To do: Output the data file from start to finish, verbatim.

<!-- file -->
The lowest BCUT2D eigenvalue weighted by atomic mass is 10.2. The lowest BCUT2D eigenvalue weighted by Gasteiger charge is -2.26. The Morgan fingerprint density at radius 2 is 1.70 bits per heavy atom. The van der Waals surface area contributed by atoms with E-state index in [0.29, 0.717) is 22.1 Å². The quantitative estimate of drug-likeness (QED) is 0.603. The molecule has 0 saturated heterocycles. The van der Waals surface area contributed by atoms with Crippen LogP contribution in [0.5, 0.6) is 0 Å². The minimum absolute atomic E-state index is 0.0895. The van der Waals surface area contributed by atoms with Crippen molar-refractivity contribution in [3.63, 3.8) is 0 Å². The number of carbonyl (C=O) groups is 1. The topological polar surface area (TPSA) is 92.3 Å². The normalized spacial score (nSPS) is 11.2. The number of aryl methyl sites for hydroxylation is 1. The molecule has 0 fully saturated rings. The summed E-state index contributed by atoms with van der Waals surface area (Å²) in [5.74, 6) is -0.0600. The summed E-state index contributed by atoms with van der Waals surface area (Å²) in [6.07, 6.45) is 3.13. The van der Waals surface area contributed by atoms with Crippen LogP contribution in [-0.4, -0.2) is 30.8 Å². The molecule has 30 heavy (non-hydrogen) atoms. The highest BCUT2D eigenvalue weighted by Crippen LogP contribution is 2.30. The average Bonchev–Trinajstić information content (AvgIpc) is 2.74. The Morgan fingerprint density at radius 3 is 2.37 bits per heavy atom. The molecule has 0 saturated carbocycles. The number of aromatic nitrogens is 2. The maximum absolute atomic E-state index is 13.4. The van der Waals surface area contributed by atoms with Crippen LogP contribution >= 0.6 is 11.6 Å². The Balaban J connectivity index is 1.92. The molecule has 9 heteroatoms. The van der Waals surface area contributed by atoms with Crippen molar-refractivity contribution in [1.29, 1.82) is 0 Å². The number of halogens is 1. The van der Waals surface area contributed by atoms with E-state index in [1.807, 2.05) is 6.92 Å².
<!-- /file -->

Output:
The lowest BCUT2D eigenvalue weighted by atomic mass is 10.2. The lowest BCUT2D eigenvalue weighted by Gasteiger charge is -2.26. The Morgan fingerprint density at radius 2 is 1.70 bits per heavy atom. The van der Waals surface area contributed by atoms with E-state index in [0.29, 0.717) is 22.1 Å². The quantitative estimate of drug-likeness (QED) is 0.603. The molecule has 0 saturated heterocycles. The van der Waals surface area contributed by atoms with Crippen LogP contribution in [0.5, 0.6) is 0 Å². The minimum absolute atomic E-state index is 0.0895. The van der Waals surface area contributed by atoms with Crippen molar-refractivity contribution in [3.63, 3.8) is 0 Å². The number of carbonyl (C=O) groups is 1. The topological polar surface area (TPSA) is 92.3 Å². The normalized spacial score (nSPS) is 11.2. The number of aryl methyl sites for hydroxylation is 1. The molecule has 0 fully saturated rings. The summed E-state index contributed by atoms with van der Waals surface area (Å²) in [5.74, 6) is -0.0600. The summed E-state index contributed by atoms with van der Waals surface area (Å²) in [6.07, 6.45) is 3.13. The van der Waals surface area contributed by atoms with Crippen LogP contribution in [-0.4, -0.2) is 30.8 Å². The molecule has 30 heavy (non-hydrogen) atoms. The highest BCUT2D eigenvalue weighted by Crippen LogP contribution is 2.30. The average Bonchev–Trinajstić information content (AvgIpc) is 2.74. The Morgan fingerprint density at radius 3 is 2.37 bits per heavy atom. The molecule has 0 saturated carbocycles. The number of aromatic nitrogens is 2. The maximum absolute atomic E-state index is 13.4. The van der Waals surface area contributed by atoms with Crippen LogP contribution >= 0.6 is 11.6 Å². The Balaban J connectivity index is 1.92. The molecule has 9 heteroatoms. The van der Waals surface area contributed by atoms with Crippen molar-refractivity contribution in [1.29, 1.82) is 0 Å². The number of halogens is 1. The van der Waals surface area contributed by atoms with E-state index in [1.807, 2.05) is 6.92 Å².